The first note of approaching storm was sounded on the eve of the meeting of Parliament in February, 1842. The Duke of Buckingham, Lord Privy Seal, resigned his office and seat in the Cabinet on January 31. The reason for this, as the Duke afterwards announced in Parliament, lay in the following expression in the Queen's Speech :—"I recommend to your consideration the state of the laws which affect the importation of corn, and of other articles, the produce of foreign countries." This little sentence, wedged in among the usual ceremonial or occasional paragraphs, contained the kernel of the Ministerial programme, and at once excited extraordinary interest in the country. On February 9, when Peel was to propound his scheme, the delegates of the Anti-Corn Law League marched down in procession to Westminster, and it required all the force of the police on duty to keep them from taking possession of the lobby of the House of Commons.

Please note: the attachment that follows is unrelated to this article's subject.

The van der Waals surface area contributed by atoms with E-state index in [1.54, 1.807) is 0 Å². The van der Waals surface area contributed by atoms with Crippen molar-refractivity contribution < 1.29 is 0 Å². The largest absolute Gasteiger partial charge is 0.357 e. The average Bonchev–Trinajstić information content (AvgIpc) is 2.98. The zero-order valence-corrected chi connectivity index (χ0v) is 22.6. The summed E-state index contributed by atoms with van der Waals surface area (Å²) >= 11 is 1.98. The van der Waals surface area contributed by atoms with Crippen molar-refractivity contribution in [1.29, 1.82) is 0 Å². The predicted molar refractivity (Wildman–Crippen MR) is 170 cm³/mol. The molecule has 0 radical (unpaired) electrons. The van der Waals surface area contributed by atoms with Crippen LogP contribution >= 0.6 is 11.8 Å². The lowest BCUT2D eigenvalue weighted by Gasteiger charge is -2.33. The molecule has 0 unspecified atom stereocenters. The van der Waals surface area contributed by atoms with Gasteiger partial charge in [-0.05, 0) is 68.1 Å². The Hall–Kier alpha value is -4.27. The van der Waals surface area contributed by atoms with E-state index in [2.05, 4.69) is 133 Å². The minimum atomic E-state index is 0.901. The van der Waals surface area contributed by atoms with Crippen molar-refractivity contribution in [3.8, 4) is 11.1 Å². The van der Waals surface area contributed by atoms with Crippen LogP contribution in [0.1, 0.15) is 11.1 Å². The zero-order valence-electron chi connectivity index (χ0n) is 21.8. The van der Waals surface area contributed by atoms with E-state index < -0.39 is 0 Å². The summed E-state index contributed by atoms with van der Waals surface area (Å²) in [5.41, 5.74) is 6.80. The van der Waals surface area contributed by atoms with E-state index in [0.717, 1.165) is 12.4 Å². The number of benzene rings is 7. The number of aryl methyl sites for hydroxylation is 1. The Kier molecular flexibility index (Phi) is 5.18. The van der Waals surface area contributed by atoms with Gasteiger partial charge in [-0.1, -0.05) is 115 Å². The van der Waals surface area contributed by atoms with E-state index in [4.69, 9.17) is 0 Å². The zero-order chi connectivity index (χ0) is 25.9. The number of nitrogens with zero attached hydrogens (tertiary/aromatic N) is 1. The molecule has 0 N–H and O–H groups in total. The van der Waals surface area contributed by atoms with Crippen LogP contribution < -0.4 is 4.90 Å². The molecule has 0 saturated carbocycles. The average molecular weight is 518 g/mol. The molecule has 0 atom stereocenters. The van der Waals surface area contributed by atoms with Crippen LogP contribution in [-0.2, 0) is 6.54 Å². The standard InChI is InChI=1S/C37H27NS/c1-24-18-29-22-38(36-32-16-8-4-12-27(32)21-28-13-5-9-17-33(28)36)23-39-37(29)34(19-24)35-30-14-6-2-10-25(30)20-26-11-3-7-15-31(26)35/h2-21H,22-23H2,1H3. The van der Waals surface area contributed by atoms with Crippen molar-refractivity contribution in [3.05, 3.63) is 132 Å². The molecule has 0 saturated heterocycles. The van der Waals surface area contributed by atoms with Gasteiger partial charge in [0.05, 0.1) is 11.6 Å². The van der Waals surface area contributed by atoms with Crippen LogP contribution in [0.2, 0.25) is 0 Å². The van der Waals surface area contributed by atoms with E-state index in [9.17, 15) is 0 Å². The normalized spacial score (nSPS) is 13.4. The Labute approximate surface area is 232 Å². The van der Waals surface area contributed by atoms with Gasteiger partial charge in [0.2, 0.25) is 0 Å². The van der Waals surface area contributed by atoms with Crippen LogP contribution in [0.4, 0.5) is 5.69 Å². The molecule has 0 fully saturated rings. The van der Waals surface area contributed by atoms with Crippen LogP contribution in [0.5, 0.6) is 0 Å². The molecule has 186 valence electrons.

This League was a remarkable organisation under a no less remarkable leader. Richard Cobden, the son of a yeoman farmer, was employed in his youth in a London warehouse, and then became partner in a Manchester cotton factory. He first attracted notice as a pamphleteer, attacking some of the most cherished traditions of British statesmanship. He travelled far and wide on the business of his firm, and in every country he visited his thoughtful mind gathered material for the doctrines inseparably associated with his name. He first entered Parliament in 1841, being recognised at that time as the leader of the movement in the country against the corn duties. Mr. Charles Villiers had won for himself the position of parliamentary head of the Free Trade party ; to him Cobden came not as a rival but as a wise, resourceful ally. A third figure was soon to be added to this famous group in the person of John Bright, a Quaker manufacturer in Rochdale. A notable trio, each supplying the complement of the other's qualities ; Villiers, of aristocratic birth and connections, well acquainted with the rules and peculiar temperament of the House of Commons, ardent, industrious, and well informed ; Cobden, a man of the people, temperate, just, " the apostle of common-sense," and singularly persuasive ; Bright, intensely—sternly in earnest, possessing gifts of oratory denied to his colleagues, but exercising them with a discretion rare among fluent speakers. Lastly, one attribute shared equally by each of the three men—absolute integrity and complete disinterestedness. They were Radicals, but they dissociated themselves from all ties of political party, looking for no reward from either side, but ready to support any Minister who would carry out their views.
 

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